The Wild, 10-1-2 in its past 13 on the road and winners of six straight on the road, a team that hasn’t lost consecutive games since Jan. 19-20, will have a bigtime test Saturday night in St. Louis.
The Scottrade Center has been a house of horrors. Minnesota is 2-7-2 in its past 11 there (shootout wins) and hasn’t won in regulation there since Oct. 20, 2007 (13 visits ago).
As Ryan Suter said after this 2-1 loss to Anaheim tonight, the Wild can’t afford to lose two straight this time of year.
Devyn Dubnyk said he’ll be ready to start. Coach Mike Yeo wasn’t divulging his preliminary thoughts, and I’d be very surprised if Darcy Kuemper gets the start. Wild’s only two up on L.A. and three up on ninth-place Winnipeg.
With 14 games left, the Wild’s not in a position right now to be throwing in a goalie that hasn’t started since Jan. 6. But that’s just my opinion. I could be wrong.
Frustrating game tonight at Xcel Energy Center as Minnesota suffered a sixth straight one-goal defeat to the Ducks on home ice and is now 1-8-1 in its past 10 against Anaheim.
The Wild had plenty of chances to win. It outshot Anaheim 33-24 and out-attempted the Ducks 57-41, including 15 shots that missed the net and nine that were blocked. And that doesn’t include the so many chances that either slid off sticks or were swung and missed.
The turning point of the game came 2:14 after Zach Parise’s power-play goal tied the score at 1-1 in the second period. On a 4-on-4, Matt Dumba, who has been so good lately, backhanded a pass into the slot rather than chipping it up the boards or doing something safer with it. Ryan Kesler, who had two assists tonight, deflected it to Simon Despres, and the defenseman wristed it on net for a Jakob Silfverberg deflection and go-ahead goal, the eventual winner.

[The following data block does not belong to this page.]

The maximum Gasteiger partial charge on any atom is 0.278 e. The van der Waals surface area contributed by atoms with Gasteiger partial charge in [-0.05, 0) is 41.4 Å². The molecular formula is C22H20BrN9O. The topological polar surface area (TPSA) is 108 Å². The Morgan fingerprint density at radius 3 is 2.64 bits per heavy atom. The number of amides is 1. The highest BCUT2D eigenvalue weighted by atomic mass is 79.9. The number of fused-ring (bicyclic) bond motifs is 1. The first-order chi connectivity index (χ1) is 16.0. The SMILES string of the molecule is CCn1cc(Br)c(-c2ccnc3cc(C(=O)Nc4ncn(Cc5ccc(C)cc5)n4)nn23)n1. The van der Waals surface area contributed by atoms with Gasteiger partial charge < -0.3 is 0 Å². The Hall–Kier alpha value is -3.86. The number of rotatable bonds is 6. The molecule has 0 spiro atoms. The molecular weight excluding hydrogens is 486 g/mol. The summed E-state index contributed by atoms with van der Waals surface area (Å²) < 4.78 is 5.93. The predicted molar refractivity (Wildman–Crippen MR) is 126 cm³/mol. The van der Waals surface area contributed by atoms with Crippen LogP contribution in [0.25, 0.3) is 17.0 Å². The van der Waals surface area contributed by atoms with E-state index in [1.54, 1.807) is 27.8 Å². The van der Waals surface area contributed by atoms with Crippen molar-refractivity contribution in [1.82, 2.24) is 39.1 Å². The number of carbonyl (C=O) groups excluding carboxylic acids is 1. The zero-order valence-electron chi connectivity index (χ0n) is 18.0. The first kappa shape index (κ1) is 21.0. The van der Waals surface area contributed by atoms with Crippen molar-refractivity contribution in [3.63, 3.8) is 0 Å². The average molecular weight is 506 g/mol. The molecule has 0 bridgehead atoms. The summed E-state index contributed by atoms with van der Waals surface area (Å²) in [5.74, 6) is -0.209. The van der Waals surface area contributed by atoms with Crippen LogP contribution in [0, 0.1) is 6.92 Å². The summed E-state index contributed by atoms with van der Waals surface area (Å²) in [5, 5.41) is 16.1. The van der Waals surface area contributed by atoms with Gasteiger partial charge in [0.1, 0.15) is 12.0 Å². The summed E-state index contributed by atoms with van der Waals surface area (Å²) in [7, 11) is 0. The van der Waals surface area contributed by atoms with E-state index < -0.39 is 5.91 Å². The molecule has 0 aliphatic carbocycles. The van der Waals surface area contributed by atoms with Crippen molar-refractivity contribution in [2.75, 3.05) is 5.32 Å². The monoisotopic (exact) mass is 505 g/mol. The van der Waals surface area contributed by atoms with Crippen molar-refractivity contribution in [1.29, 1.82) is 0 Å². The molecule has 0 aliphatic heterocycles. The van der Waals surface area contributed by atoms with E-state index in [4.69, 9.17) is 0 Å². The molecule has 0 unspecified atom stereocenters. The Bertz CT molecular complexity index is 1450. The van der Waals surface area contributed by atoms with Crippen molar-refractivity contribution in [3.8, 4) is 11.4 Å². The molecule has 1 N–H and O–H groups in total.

“Just a bad play by me,” Dumba said. “I got a little caught in headlights there. … I’ve got to do a better job to make a hard play there. I can’t do that and it cost us tonight. Tomorrow I’ll be stronger.”
Yeo wasn’t blaming Dumba.
“He’ll be fine. We’re not down on him,” Yeo said. “That’s a mistake I’ve seen veteran players make, too. To expect him to be perfect is completely unfair. He’s been playing great hockey for us. He doesn’t have to try to make up for that mistake now. He’s got enough in the bank that he should be able to just flush that one.”
The power play, despite tying the game once, was a huge disappointment yet again.
Nine seconds after the Wild failed to score on a second power play in the first period, Francois Beauchemin scored the game’s first goal.
Then twice after Silfverberg’s go-ahead goal, the Wild had a chance to tie on the power play. Both times it couldn’t muster up the tying goal.
The No. 1 unit continues to be Parise, Mikko Koivu, Thomas Vanek, Ryan Suter and Jason Pominville. The No. 2 unit is now Chris Stewart (replaced Charlie Coyle after the trade), Nino Niederreiter, Mikael Granlund, Dumba and Jared Spurgeon (replaced Jonas Brodin after he came back from injury).